Fall is a great time to refresh the soil in your vegetable garden especially if you are planting a winter garden. Bumper Crop or Gold Rush will replenish the fertility of your soil as well as enhance the texture. Bumper Crop and Gold Rush include 15% Chicken manure. See our Recipe for Good Garden Soil in this issue.

September is a wonderful time to set out winter vegetables and flowers. You can plant carrots or radishes from seed. Mid-month we’ll have the full range of transplants available.

Chrysanthemums just say “Fall”! By mid month we’ll have many wonderful colors to choose from. Use in the garden, for pots and for seasonal indoor decorating. New this year, our fantastic local grower has added new varieties of mums sure to brighten up your fall garden. Come in and check out what’s new.

Revitalize your lawn now with these easy steps: thatch, aerate, add Iron Sulfate, Gypsum, Master Start Fertilizer and topdress with Gold Rush, water in with GroMore’s E-Z Wet. It’s also a great month to plant a brand new lawn.

Sow flower seeds. Many wildflowers and spring annuals grow from seeds planted now. Try Sweet Peas, California Poppy, Bachelor Button, and Alyssum.

Feed your fruit trees that are leafless in the winter, one last time until March for increased vigor in the spring. Use Master’s Fruit and Vine Food. Remember to feed citrus monthly year around.

Attend to acid loving plants such as camellias, gardenias and azaleas now. Feed them this month with Master’s Camellia, Azalea, Gardenia Food. In October start feeding with Master Bloom 0-10-10 Fertilizer monthly through March.

Bring in houseplants that have summered outdoors before the nights get too cool. Wash them off thoroughly with warm water and check for hitchhiking pests.

Fall is a great time to plant old fashioned favorites such as hollyhock, Canterbury bells, and foxgloves. Planting them now will ensure a beautiful spring.

Herbs for Cooking

With vegetable garden well established, now is a good time to consider adding some herbs to flavor those dishes!

Herbs can make a familiar dish new or lift an ordinary entrée to gourmet status. Their subtle magic transforms soups, stews, salads, bread, and even desserts. With a bouquet of herbs or a scattering of herb flowers as a garnish, your food will look as wonderful as it tastes.

basil Basil – It’s warm, heady flavor lends itself to Italian or Mediterranean cooking, especially tomato dishes or with eggs, cheese or salads. Special tips: Pesto Sauce: blend 2 c. of fresh basil, ¼ c. of parmesan, ½ c. of olive oil, 3 tbs. of pine nuts or walnuts and 3 cloves of garlic minced. Use on pasta and vegetables.
chives Chives – The subtle onion flavor of chives is perfect in omelets, salads, soups, or on potatoes and other vegetables. Special tips: Get rid of onion odor by chewing on a fresh parsley sprig.
dill Dill – Used for pickling, dill is also wonderful in salads, sauces, soups or bread on vegetables and fish. Special tips: Try pickling green beans, carrots, new potatoes or peppers with a bit of dill.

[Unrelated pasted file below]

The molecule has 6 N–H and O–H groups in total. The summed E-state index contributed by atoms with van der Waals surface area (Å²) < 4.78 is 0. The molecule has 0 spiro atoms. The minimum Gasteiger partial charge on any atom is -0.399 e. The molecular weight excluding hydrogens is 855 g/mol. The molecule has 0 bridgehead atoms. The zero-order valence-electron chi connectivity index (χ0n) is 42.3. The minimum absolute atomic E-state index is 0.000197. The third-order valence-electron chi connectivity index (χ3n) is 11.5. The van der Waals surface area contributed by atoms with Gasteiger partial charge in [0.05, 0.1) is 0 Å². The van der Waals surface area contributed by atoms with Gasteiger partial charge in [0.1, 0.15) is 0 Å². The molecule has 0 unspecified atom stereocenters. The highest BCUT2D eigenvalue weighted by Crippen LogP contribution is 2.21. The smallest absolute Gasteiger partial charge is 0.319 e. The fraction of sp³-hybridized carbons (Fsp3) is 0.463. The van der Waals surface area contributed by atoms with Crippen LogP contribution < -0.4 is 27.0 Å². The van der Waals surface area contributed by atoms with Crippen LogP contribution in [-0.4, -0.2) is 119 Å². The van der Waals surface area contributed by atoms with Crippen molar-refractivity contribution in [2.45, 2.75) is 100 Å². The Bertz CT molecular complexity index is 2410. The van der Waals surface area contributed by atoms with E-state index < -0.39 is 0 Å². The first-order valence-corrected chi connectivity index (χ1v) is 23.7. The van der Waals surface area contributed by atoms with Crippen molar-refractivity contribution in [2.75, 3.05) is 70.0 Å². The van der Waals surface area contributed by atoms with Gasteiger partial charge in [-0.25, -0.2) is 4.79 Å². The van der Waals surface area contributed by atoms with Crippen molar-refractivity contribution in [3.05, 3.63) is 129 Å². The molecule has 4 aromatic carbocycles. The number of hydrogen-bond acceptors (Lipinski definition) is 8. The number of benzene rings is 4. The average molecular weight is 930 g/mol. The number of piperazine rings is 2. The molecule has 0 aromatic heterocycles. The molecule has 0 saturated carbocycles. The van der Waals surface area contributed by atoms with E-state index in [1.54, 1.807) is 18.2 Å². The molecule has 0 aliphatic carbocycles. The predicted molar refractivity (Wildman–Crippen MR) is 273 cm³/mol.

lavender150 Lavender – The addition of culinary grade lavender in tiny amounts can jazz up dishes as diverse as grilled pork chops, to scones, cakes, and even candy.
margoram150 Marjoram – Like oregano but sweeter, this flavor is perfect in Mediterranean dishes, meats, and vegetables.
mint150 Mint – The flavor of mint is refreshing, cool and sweet, especially good in iced drinks and teas, with lamb or in salad dressings. Special tips: Minty sun tea: Put 8 tea bags, ½ c. of fresh mint leaves and 1 gal. of water in clear glass jar. Set in a sunny spot for several hours. Serve over ice. Plant mint only in a container. it can take over a garden bed if planted in the ground.
parsley150 Parsley – For a clean sharp and peppery taste, add to vegetables and salads as a garnish. Include in sauces, soups, stews, and stuffing. Special tips: Parsley is high in Vitamins A, C, and B.
rosemary150 Rosemary – The flavor of rosemary is bold and piney. Use it in pickles, jams, preserves, and sauces, as well as meats and soups. Special tips: Use a branch of rosemary as a basting brush at your next barbeque, or put some on the coals for a great aroma.
sage150 Sage – Warm, slightly bitter, this flavor is a must for turkey stuffing, as well as pork, duck and sausage seasoning. Special tips: Dried sage leaves are used as a substitute for coffee or tea.
tarragon150 Tarragon – A spicy, sharp flavor with licorice and mint overtones, tarragon lends itself to French cooking, egg dishes, fish, and salad dressing. Special tips: Tarragon vinegar: Pour a qt. of cold vinegar over ½ c. fresh tarragon leaves, cap and store for 4 weeks.

 

 

Bonus Dollars

Bonus Dollar Season Opens August 1!

Bring out the Bonus Dollars you have been saving.

August is the month to redeem them. Bonus Dollars are distributed April 1 through May 31.

You earn 10% of your total purchases and are paid in Alden Lane Nursery Bonus Dollars. These Bonus Dollars are redeemable August 1 through Labor Day, (Now extended through September 17th).

They are to be used for up to 50% of your purchases in August.
For example: if you have 10 Bonus Dollars you may use all 10 on a purchase of $20 or more.

(Bonus Dollars are not valid with other discounts or coupons. Bonus Dollars are not valid on sod, sale items or other special orders. Sales limited to stock on hand. Not redeemable for cash.)